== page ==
The World Health Organization says 5% of people exposed to Ebola will take longer than 21 days to develop symptoms.
95% of confirmed
cases have an incubation period in the range of 1 to 21 days; 98% have an incubation period that falls within the 1 to 42 day interval. WHO Report
- Link to News Story
EVD can reinfect/reemerge in survivors after treatment and negative tests Paul Farmer, MD, PhD, from Partners in Health, Boston, Massachusetts, said "In Monrovia, a couple of children under 5 who had negative [polymerase chain reactions (PCRs) after treatment] then returned some weeks later with positive PCR. These are children who had a normal course of illness...and had a clinical recovery, and both of these children became ill in a day or two," Dr Sprecher continued. "They came back and were found to be febrile and [PCR-]positive again. Both children had some neurologic signs. The feeling amongst the virologists is...the virus gets into some parts of the body with immunologic protection, like the central nervous system. The immune response clears the virus from the periphery, the patient has a clinical recovery, while the viral infection progresses in the [central nervous system] and eventually returns and reemerges as a renewed positivity. At least one of the children became negative again." Link to Story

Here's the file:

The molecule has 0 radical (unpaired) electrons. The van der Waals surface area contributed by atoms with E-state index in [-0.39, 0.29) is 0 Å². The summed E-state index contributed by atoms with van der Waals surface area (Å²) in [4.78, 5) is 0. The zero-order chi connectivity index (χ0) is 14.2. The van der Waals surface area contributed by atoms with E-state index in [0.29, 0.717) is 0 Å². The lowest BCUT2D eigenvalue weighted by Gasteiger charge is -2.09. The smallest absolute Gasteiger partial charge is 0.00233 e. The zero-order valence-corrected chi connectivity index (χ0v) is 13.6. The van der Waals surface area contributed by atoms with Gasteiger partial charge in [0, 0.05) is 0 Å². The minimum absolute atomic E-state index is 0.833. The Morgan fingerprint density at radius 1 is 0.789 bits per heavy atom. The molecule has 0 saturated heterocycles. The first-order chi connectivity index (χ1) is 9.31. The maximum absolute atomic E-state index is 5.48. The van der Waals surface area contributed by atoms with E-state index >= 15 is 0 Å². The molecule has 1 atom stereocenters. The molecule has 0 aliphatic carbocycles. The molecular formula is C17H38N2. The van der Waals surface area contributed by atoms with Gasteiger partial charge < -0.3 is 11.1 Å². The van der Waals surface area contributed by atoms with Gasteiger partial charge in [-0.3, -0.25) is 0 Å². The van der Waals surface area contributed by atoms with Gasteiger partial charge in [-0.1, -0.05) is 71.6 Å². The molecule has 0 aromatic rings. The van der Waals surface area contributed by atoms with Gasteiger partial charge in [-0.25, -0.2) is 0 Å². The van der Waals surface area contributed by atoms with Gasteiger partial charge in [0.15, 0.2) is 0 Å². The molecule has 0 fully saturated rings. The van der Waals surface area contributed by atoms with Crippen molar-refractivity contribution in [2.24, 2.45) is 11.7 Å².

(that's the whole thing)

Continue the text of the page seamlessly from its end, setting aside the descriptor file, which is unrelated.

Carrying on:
The CDC definition of direct contact includes being in close proximity (within 3 feet) of an infected person for an extended period of time without PPE (personal protective equipment). Link to story